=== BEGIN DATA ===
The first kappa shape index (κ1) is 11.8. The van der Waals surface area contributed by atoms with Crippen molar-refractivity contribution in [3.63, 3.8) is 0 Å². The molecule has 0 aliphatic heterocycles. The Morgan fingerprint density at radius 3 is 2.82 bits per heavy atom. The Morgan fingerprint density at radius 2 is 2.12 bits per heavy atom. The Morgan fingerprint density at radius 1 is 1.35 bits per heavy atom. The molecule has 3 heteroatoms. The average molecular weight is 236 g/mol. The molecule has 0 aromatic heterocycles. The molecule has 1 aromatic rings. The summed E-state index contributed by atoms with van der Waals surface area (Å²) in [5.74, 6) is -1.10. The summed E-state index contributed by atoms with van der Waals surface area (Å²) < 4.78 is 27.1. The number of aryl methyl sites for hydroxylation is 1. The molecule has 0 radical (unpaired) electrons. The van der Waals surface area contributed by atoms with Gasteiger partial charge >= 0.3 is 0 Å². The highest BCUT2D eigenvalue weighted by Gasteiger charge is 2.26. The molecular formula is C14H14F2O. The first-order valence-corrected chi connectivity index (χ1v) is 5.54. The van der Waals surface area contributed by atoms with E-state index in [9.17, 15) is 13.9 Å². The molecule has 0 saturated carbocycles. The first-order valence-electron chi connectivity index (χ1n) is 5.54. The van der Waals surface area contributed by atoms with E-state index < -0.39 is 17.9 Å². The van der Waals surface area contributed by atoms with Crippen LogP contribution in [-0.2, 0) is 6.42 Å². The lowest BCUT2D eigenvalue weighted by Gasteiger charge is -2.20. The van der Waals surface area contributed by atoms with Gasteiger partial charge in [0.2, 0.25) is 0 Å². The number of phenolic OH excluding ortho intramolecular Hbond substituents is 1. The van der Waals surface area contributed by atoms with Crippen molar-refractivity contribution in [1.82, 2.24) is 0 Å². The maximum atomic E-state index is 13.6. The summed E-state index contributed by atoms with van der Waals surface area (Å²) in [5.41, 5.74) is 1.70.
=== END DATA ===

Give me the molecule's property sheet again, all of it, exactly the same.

The first kappa shape index (κ1) is 11.8. The van der Waals surface area contributed by atoms with Crippen molar-refractivity contribution in [3.63, 3.8) is 0 Å². The molecule has 0 aliphatic heterocycles. The Morgan fingerprint density at radius 3 is 2.82 bits per heavy atom. The Morgan fingerprint density at radius 2 is 2.12 bits per heavy atom. The Morgan fingerprint density at radius 1 is 1.35 bits per heavy atom. The molecule has 3 heteroatoms. The average molecular weight is 236 g/mol. The molecule has 0 aromatic heterocycles. The molecule has 1 aromatic rings. The summed E-state index contributed by atoms with van der Waals surface area (Å²) in [5.74, 6) is -1.10. The summed E-state index contributed by atoms with van der Waals surface area (Å²) < 4.78 is 27.1. The number of aryl methyl sites for hydroxylation is 1. The molecule has 0 radical (unpaired) electrons. The van der Waals surface area contributed by atoms with Gasteiger partial charge >= 0.3 is 0 Å². The highest BCUT2D eigenvalue weighted by Gasteiger charge is 2.26. The molecular formula is C14H14F2O. The first-order valence-corrected chi connectivity index (χ1v) is 5.54. The van der Waals surface area contributed by atoms with E-state index in [9.17, 15) is 13.9 Å². The molecule has 0 saturated carbocycles. The first-order valence-electron chi connectivity index (χ1n) is 5.54. The van der Waals surface area contributed by atoms with E-state index < -0.39 is 17.9 Å². The van der Waals surface area contributed by atoms with Crippen LogP contribution in [-0.2, 0) is 6.42 Å². The lowest BCUT2D eigenvalue weighted by Gasteiger charge is -2.20. The van der Waals surface area contributed by atoms with Gasteiger partial charge in [0.2, 0.25) is 0 Å². The number of phenolic OH excluding ortho intramolecular Hbond substituents is 1. The van der Waals surface area contributed by atoms with Crippen molar-refractivity contribution in [1.82, 2.24) is 0 Å². The maximum atomic E-state index is 13.6. The summed E-state index contributed by atoms with van der Waals surface area (Å²) in [5.41, 5.74) is 1.70.